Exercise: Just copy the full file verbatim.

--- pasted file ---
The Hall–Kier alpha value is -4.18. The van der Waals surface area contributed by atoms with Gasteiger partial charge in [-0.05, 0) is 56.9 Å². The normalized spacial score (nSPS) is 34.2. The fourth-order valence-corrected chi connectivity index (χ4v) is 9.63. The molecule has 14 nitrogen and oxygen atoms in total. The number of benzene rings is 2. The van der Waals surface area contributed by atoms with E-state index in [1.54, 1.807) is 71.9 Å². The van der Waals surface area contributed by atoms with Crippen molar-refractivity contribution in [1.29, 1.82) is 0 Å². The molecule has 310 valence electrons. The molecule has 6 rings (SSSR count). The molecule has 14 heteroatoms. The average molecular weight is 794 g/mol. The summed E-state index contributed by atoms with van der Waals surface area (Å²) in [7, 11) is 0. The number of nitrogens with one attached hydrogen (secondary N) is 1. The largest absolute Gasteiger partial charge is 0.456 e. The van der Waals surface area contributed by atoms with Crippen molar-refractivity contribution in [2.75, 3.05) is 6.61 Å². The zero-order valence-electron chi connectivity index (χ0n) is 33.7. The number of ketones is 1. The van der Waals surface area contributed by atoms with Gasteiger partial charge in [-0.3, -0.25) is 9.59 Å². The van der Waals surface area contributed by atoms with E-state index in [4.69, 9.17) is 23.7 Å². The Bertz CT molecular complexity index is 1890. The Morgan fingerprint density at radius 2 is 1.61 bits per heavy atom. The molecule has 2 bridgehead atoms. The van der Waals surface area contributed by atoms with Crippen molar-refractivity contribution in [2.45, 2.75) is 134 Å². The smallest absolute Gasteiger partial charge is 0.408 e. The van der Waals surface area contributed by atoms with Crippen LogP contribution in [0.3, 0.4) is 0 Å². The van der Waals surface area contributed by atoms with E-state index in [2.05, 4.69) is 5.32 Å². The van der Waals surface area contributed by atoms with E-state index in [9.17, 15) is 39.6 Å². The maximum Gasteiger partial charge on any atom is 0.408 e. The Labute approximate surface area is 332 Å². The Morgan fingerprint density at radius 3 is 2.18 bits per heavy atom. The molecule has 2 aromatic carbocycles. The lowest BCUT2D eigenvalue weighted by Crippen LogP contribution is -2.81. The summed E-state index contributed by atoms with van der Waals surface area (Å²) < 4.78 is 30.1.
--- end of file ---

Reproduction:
The Hall–Kier alpha value is -4.18. The van der Waals surface area contributed by atoms with Gasteiger partial charge in [-0.05, 0) is 56.9 Å². The normalized spacial score (nSPS) is 34.2. The fourth-order valence-corrected chi connectivity index (χ4v) is 9.63. The molecule has 14 nitrogen and oxygen atoms in total. The number of benzene rings is 2. The van der Waals surface area contributed by atoms with E-state index in [1.54, 1.807) is 71.9 Å². The van der Waals surface area contributed by atoms with Crippen molar-refractivity contribution in [1.29, 1.82) is 0 Å². The molecule has 310 valence electrons. The molecule has 6 rings (SSSR count). The molecule has 14 heteroatoms. The average molecular weight is 794 g/mol. The summed E-state index contributed by atoms with van der Waals surface area (Å²) in [7, 11) is 0. The number of nitrogens with one attached hydrogen (secondary N) is 1. The largest absolute Gasteiger partial charge is 0.456 e. The van der Waals surface area contributed by atoms with Crippen molar-refractivity contribution in [2.75, 3.05) is 6.61 Å². The zero-order valence-electron chi connectivity index (χ0n) is 33.7. The number of ketones is 1. The van der Waals surface area contributed by atoms with Gasteiger partial charge in [-0.3, -0.25) is 9.59 Å². The van der Waals surface area contributed by atoms with E-state index in [4.69, 9.17) is 23.7 Å². The Bertz CT molecular complexity index is 1890. The Morgan fingerprint density at radius 2 is 1.61 bits per heavy atom. The molecule has 2 bridgehead atoms. The van der Waals surface area contributed by atoms with Crippen molar-refractivity contribution in [2.45, 2.75) is 134 Å². The smallest absolute Gasteiger partial charge is 0.408 e. The van der Waals surface area contributed by atoms with Crippen LogP contribution in [0.3, 0.4) is 0 Å². The van der Waals surface area contributed by atoms with E-state index in [2.05, 4.69) is 5.32 Å². The van der Waals surface area contributed by atoms with E-state index in [9.17, 15) is 39.6 Å². The maximum Gasteiger partial charge on any atom is 0.408 e. The Labute approximate surface area is 332 Å². The Morgan fingerprint density at radius 3 is 2.18 bits per heavy atom. The molecule has 2 aromatic carbocycles. The lowest BCUT2D eigenvalue weighted by Crippen LogP contribution is -2.81. The summed E-state index contributed by atoms with van der Waals surface area (Å²) < 4.78 is 30.1.